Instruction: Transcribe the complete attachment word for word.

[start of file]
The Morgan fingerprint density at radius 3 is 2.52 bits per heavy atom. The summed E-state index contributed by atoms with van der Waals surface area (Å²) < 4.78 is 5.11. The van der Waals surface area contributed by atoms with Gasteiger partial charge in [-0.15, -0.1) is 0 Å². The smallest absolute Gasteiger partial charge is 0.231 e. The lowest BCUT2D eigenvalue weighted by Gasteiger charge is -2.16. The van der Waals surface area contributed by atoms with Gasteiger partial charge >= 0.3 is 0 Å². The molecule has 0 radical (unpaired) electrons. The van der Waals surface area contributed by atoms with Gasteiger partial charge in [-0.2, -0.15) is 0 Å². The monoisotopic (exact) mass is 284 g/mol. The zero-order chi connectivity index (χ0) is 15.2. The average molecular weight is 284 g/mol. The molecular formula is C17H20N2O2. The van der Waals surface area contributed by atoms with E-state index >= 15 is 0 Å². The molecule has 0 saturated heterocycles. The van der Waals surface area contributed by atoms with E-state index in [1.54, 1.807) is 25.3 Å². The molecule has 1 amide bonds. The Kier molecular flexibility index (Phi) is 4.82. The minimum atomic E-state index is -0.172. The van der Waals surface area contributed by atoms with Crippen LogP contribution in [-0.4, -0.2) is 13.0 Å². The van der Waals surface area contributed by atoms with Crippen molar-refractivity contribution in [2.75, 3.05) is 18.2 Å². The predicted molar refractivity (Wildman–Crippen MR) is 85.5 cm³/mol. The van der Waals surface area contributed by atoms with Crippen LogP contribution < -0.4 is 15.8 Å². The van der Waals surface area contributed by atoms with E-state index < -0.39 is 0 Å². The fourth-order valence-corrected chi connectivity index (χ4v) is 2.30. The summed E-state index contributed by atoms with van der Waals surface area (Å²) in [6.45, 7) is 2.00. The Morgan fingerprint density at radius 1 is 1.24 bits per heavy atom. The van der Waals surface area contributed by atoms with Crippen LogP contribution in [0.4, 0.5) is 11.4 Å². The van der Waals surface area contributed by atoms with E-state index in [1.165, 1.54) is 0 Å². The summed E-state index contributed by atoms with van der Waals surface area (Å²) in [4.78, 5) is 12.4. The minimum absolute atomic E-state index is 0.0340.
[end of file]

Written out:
The Morgan fingerprint density at radius 3 is 2.52 bits per heavy atom. The summed E-state index contributed by atoms with van der Waals surface area (Å²) < 4.78 is 5.11. The van der Waals surface area contributed by atoms with Gasteiger partial charge in [-0.15, -0.1) is 0 Å². The smallest absolute Gasteiger partial charge is 0.231 e. The lowest BCUT2D eigenvalue weighted by Gasteiger charge is -2.16. The van der Waals surface area contributed by atoms with Gasteiger partial charge >= 0.3 is 0 Å². The molecule has 0 radical (unpaired) electrons. The van der Waals surface area contributed by atoms with Gasteiger partial charge in [-0.2, -0.15) is 0 Å². The monoisotopic (exact) mass is 284 g/mol. The zero-order chi connectivity index (χ0) is 15.2. The average molecular weight is 284 g/mol. The molecular formula is C17H20N2O2. The van der Waals surface area contributed by atoms with E-state index >= 15 is 0 Å². The molecule has 0 saturated heterocycles. The van der Waals surface area contributed by atoms with E-state index in [1.54, 1.807) is 25.3 Å². The molecule has 1 amide bonds. The Kier molecular flexibility index (Phi) is 4.82. The minimum atomic E-state index is -0.172. The van der Waals surface area contributed by atoms with Crippen LogP contribution in [-0.4, -0.2) is 13.0 Å². The van der Waals surface area contributed by atoms with Crippen molar-refractivity contribution in [2.75, 3.05) is 18.2 Å². The predicted molar refractivity (Wildman–Crippen MR) is 85.5 cm³/mol. The van der Waals surface area contributed by atoms with Crippen LogP contribution < -0.4 is 15.8 Å². The van der Waals surface area contributed by atoms with E-state index < -0.39 is 0 Å². The fourth-order valence-corrected chi connectivity index (χ4v) is 2.30. The summed E-state index contributed by atoms with van der Waals surface area (Å²) in [6.45, 7) is 2.00. The Morgan fingerprint density at radius 1 is 1.24 bits per heavy atom. The van der Waals surface area contributed by atoms with Crippen LogP contribution in [0.4, 0.5) is 11.4 Å². The van der Waals surface area contributed by atoms with E-state index in [1.165, 1.54) is 0 Å². The summed E-state index contributed by atoms with van der Waals surface area (Å²) in [4.78, 5) is 12.4. The minimum absolute atomic E-state index is 0.0340.